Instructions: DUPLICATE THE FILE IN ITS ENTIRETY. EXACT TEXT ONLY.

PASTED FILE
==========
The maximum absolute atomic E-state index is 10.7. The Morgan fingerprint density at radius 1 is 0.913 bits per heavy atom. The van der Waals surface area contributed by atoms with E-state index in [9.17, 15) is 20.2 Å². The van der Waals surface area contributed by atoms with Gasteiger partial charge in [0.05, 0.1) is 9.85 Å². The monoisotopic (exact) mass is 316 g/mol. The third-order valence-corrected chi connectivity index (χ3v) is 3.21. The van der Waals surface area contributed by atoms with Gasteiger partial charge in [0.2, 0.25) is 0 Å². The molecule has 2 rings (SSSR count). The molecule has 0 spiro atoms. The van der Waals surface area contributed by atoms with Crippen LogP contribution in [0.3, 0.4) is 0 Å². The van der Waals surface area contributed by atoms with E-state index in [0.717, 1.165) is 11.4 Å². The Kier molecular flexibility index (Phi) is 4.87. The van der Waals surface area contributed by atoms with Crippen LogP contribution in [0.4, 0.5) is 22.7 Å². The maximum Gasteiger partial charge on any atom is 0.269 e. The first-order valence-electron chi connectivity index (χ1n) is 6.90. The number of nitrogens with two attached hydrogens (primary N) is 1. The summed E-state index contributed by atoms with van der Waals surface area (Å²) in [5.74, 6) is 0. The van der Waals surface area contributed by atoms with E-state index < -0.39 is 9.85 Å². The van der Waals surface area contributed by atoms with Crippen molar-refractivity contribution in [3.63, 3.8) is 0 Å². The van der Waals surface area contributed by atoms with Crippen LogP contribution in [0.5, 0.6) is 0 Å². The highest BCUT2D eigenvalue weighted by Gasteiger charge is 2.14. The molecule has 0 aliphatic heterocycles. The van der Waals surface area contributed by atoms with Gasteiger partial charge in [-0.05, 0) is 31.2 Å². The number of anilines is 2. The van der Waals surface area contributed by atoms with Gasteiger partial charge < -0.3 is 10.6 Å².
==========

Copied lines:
The maximum absolute atomic E-state index is 10.7. The Morgan fingerprint density at radius 1 is 0.913 bits per heavy atom. The van der Waals surface area contributed by atoms with E-state index in [9.17, 15) is 20.2 Å². The van der Waals surface area contributed by atoms with Gasteiger partial charge in [0.05, 0.1) is 9.85 Å². The monoisotopic (exact) mass is 316 g/mol. The third-order valence-corrected chi connectivity index (χ3v) is 3.21. The van der Waals surface area contributed by atoms with Gasteiger partial charge in [0.2, 0.25) is 0 Å². The molecule has 2 rings (SSSR count). The molecule has 0 spiro atoms. The van der Waals surface area contributed by atoms with Crippen LogP contribution in [0.3, 0.4) is 0 Å². The van der Waals surface area contributed by atoms with E-state index in [0.717, 1.165) is 11.4 Å². The Kier molecular flexibility index (Phi) is 4.87. The van der Waals surface area contributed by atoms with Crippen LogP contribution in [0.4, 0.5) is 22.7 Å². The maximum Gasteiger partial charge on any atom is 0.269 e. The first-order valence-electron chi connectivity index (χ1n) is 6.90. The number of nitrogens with two attached hydrogens (primary N) is 1. The summed E-state index contributed by atoms with van der Waals surface area (Å²) in [5.74, 6) is 0. The van der Waals surface area contributed by atoms with E-state index < -0.39 is 9.85 Å². The van der Waals surface area contributed by atoms with Crippen molar-refractivity contribution in [3.63, 3.8) is 0 Å². The van der Waals surface area contributed by atoms with Crippen LogP contribution in [0.5, 0.6) is 0 Å². The highest BCUT2D eigenvalue weighted by Gasteiger charge is 2.14. The molecule has 0 aliphatic heterocycles. The van der Waals surface area contributed by atoms with Gasteiger partial charge in [-0.05, 0) is 31.2 Å². The number of anilines is 2. The van der Waals surface area contributed by atoms with Gasteiger partial charge < -0.3 is 10.6 Å².